HIV epidemic levelling off, but still on the rise among injecting drug users and vulnerable prison populations
30 November 2012 - Ahead of World AIDS Day 2012, UNODC's Executive Director Yury Fedotov praised achievements in the fight against HIV, but warned that epidemics among injecting drug users and prison populations remain a challenge, calling for bold and courageous resolve to address these.
HIV epidemics in some countries are levelling off with a more than 50 per cent drop in the number of new infections over the past ten years. However, while this is a significant achievement in the global fight against HIV, challenges remain among key populations in several parts of the world.
"These achievements must be seen in context", said Mr. Fedotov. "There are still grave increases of HIV infections among drug users, which have led to the rise of new epidemics in countries where previously the epidemics were not driven by unsafe drug use. Just as importantly, there is also a marked reluctance by countries to address the severe HIV situation in prisons and other closed settings."
Speaking from Myanmar during a 12-day mission to South-East Asia, Mr. Fedotov said that collective resolve is needed. Latest assessments show that the HIV prevalence in the adult population of Myanmar is around 0.53 per cent, and that the rate of new infections fell by more than 50 per cent between 2001 and 2011. "This shows that strong Government commitment during the past decade, combined with a strategic focus on HIV prevention interventions among key affected populations, has succeeded in controlling and reversing the earlier epidemic trend" he concluded.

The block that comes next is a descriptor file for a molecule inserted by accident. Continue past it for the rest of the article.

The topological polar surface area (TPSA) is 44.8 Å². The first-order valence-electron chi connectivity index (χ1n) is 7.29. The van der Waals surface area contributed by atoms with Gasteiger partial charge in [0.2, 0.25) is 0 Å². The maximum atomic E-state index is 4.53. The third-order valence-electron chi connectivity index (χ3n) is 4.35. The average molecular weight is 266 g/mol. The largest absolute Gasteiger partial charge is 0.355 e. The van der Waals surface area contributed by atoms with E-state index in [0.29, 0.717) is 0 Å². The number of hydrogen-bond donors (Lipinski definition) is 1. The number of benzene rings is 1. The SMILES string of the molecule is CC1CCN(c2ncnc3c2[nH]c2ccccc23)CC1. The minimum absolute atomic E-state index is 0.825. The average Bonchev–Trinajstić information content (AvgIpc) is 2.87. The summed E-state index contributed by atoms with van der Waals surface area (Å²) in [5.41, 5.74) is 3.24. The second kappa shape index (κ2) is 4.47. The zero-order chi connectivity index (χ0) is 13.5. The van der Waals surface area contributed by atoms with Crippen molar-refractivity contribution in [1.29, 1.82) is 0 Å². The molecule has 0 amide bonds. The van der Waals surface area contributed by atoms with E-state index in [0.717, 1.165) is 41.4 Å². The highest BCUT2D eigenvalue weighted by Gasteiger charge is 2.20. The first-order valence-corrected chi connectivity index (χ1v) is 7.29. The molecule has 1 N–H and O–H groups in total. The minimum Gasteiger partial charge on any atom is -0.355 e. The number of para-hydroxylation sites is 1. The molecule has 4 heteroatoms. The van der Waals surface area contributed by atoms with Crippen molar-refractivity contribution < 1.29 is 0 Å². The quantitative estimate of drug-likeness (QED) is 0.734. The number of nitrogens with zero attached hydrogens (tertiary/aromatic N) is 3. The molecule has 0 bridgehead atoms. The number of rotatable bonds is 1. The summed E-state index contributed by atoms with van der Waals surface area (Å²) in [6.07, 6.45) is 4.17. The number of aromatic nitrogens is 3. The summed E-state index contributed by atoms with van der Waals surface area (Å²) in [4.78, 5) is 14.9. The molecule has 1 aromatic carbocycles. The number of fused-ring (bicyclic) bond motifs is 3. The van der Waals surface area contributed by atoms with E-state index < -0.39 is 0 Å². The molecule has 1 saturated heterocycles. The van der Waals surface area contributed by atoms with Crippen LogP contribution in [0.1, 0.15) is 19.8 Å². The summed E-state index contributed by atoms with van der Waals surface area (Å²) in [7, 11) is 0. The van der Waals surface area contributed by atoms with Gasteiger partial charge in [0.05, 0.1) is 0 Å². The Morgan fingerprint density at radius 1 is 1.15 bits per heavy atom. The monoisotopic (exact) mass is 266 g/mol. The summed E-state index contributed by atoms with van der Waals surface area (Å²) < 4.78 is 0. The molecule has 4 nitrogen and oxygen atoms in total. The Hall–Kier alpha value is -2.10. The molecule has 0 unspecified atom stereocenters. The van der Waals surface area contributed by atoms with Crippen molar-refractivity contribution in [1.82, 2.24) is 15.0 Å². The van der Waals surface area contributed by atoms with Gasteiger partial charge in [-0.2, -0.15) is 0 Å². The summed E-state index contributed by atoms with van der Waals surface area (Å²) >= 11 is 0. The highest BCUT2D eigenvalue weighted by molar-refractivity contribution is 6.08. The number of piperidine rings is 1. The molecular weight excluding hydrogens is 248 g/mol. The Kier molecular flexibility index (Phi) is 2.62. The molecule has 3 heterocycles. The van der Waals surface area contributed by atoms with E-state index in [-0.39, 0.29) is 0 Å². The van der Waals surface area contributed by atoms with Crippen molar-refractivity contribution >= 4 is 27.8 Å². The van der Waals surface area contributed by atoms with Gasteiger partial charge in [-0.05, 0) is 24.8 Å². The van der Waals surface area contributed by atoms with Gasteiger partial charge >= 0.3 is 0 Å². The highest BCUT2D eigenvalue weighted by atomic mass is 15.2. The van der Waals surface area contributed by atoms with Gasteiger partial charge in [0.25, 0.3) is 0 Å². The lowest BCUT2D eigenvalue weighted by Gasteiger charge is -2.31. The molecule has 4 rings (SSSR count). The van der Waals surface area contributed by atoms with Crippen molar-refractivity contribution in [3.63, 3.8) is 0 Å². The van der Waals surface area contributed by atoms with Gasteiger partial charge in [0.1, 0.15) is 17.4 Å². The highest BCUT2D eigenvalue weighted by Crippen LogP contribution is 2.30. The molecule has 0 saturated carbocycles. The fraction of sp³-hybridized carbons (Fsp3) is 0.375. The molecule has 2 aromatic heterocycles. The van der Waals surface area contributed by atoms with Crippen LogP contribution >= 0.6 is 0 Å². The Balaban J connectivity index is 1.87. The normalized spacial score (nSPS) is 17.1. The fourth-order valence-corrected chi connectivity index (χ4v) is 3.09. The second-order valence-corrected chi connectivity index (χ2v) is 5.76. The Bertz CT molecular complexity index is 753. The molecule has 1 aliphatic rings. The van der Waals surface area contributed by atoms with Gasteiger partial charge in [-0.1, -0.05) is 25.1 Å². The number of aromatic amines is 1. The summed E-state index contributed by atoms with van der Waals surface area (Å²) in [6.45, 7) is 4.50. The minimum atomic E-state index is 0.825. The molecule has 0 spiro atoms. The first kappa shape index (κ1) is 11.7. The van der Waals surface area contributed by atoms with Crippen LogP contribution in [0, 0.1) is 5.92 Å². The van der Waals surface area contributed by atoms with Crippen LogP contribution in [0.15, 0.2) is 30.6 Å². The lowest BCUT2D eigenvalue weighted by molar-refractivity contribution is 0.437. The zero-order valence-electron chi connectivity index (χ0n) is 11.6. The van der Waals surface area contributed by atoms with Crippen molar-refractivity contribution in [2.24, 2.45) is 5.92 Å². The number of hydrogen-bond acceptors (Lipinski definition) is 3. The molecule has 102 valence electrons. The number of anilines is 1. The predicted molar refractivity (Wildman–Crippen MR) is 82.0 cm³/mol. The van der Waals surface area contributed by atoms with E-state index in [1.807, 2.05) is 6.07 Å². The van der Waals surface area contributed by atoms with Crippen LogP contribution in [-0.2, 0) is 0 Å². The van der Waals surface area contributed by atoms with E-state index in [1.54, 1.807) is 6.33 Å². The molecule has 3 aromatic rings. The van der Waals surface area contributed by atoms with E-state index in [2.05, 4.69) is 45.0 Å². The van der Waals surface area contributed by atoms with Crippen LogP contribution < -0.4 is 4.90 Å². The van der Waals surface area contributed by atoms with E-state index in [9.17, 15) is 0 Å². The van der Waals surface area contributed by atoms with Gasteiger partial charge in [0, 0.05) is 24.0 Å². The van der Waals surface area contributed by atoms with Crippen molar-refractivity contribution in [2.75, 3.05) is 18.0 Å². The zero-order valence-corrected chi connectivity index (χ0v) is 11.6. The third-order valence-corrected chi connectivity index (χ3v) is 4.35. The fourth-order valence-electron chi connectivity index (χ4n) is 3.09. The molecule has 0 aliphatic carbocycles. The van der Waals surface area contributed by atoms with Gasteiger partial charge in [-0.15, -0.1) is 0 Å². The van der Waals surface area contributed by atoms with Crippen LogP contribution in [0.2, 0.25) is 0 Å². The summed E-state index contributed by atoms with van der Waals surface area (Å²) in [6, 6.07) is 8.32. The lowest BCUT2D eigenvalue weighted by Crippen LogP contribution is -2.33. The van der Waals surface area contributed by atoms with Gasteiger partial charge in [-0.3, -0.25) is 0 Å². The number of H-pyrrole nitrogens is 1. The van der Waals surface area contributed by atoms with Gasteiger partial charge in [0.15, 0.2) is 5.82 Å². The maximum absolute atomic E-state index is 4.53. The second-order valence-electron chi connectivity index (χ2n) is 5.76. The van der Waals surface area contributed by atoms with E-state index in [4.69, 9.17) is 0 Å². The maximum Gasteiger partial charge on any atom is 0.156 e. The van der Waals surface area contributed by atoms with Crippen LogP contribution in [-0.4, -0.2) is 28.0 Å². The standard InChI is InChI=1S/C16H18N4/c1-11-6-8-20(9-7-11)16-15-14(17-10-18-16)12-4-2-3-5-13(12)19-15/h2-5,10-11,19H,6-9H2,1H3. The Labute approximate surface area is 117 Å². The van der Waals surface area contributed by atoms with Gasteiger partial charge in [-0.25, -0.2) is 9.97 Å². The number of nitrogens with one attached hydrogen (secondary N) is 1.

"We find ourselves at a decisive moment in the history of this pandemic" Mr. Fedotov continued. "Halting and reversing the spread of HIV among drug users and in prisons remains an important but ambitious target. However, I remain optimistic", he said. "HIV epidemics among drug users and in prison populations are completely avoidable and can be reversed. We have all the tools at hand, but bold and courageous responses are required based on evidence, human rights and gender equality."
UNODC provides countries with specialized technical assistance and emphasizes the need to create a favourable political and legal environment for evidence-based prevention and treatment options. UNODC's work focuses heavily on convincing countries that they cannot afford to ignore their key populations, such as female sex workers, men who have sex with men, prisoners and injecting drug users.
World AIDS Day - recognized each year on 1 December - is a day of international solidarity with all people affected by HIV, and on which the world reaffirms the commitments to reaching the HIV and AIDS goals set by the global community. The red ribbon is the universal symbol of awareness and solidarity with people living with HIV. It was introduced in 1991 and is used to remember those who lost their lives to AIDS and to emphasizes the importance of human rights for people living with HIV and others who are vulnerable to HIV.